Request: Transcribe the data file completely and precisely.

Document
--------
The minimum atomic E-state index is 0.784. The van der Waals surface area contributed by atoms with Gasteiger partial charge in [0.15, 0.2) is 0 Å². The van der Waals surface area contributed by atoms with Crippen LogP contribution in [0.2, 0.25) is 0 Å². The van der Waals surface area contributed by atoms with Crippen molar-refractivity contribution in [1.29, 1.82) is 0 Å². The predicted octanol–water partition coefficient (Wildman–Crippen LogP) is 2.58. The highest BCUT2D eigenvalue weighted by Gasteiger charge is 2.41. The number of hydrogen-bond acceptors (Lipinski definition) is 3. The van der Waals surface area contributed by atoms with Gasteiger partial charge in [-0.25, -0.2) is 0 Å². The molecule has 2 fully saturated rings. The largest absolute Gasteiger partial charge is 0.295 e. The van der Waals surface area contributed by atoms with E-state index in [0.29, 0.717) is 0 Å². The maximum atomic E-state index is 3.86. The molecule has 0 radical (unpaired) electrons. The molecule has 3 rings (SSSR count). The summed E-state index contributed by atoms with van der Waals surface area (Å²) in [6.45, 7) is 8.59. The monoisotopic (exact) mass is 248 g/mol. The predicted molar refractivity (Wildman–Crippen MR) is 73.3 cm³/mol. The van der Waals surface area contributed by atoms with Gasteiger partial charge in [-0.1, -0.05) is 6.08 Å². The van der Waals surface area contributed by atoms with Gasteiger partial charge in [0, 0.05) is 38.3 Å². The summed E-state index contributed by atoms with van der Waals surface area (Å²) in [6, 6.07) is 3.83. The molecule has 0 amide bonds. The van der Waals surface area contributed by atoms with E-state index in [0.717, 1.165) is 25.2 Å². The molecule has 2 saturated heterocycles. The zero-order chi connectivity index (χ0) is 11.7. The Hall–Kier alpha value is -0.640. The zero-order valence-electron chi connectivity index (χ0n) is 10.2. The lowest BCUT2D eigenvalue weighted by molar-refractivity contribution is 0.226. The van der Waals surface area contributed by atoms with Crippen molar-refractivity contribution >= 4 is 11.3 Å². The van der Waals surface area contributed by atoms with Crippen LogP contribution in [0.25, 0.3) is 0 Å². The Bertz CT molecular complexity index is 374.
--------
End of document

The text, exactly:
The minimum atomic E-state index is 0.784. The van der Waals surface area contributed by atoms with Gasteiger partial charge in [0.15, 0.2) is 0 Å². The van der Waals surface area contributed by atoms with Crippen LogP contribution in [0.2, 0.25) is 0 Å². The van der Waals surface area contributed by atoms with Crippen molar-refractivity contribution in [1.29, 1.82) is 0 Å². The predicted octanol–water partition coefficient (Wildman–Crippen LogP) is 2.58. The highest BCUT2D eigenvalue weighted by Gasteiger charge is 2.41. The number of hydrogen-bond acceptors (Lipinski definition) is 3. The van der Waals surface area contributed by atoms with Gasteiger partial charge in [-0.25, -0.2) is 0 Å². The molecule has 2 fully saturated rings. The largest absolute Gasteiger partial charge is 0.295 e. The van der Waals surface area contributed by atoms with E-state index in [0.29, 0.717) is 0 Å². The maximum atomic E-state index is 3.86. The molecule has 0 radical (unpaired) electrons. The molecule has 3 rings (SSSR count). The summed E-state index contributed by atoms with van der Waals surface area (Å²) in [6.45, 7) is 8.59. The monoisotopic (exact) mass is 248 g/mol. The predicted molar refractivity (Wildman–Crippen MR) is 73.3 cm³/mol. The van der Waals surface area contributed by atoms with Gasteiger partial charge in [-0.1, -0.05) is 6.08 Å². The van der Waals surface area contributed by atoms with Gasteiger partial charge in [0, 0.05) is 38.3 Å². The summed E-state index contributed by atoms with van der Waals surface area (Å²) in [6, 6.07) is 3.83. The molecule has 0 amide bonds. The van der Waals surface area contributed by atoms with E-state index in [0.717, 1.165) is 25.2 Å². The molecule has 2 saturated heterocycles. The zero-order chi connectivity index (χ0) is 11.7. The Hall–Kier alpha value is -0.640. The zero-order valence-electron chi connectivity index (χ0n) is 10.2. The lowest BCUT2D eigenvalue weighted by molar-refractivity contribution is 0.226. The van der Waals surface area contributed by atoms with Crippen molar-refractivity contribution >= 4 is 11.3 Å². The van der Waals surface area contributed by atoms with Crippen LogP contribution in [0.25, 0.3) is 0 Å². The Bertz CT molecular complexity index is 374.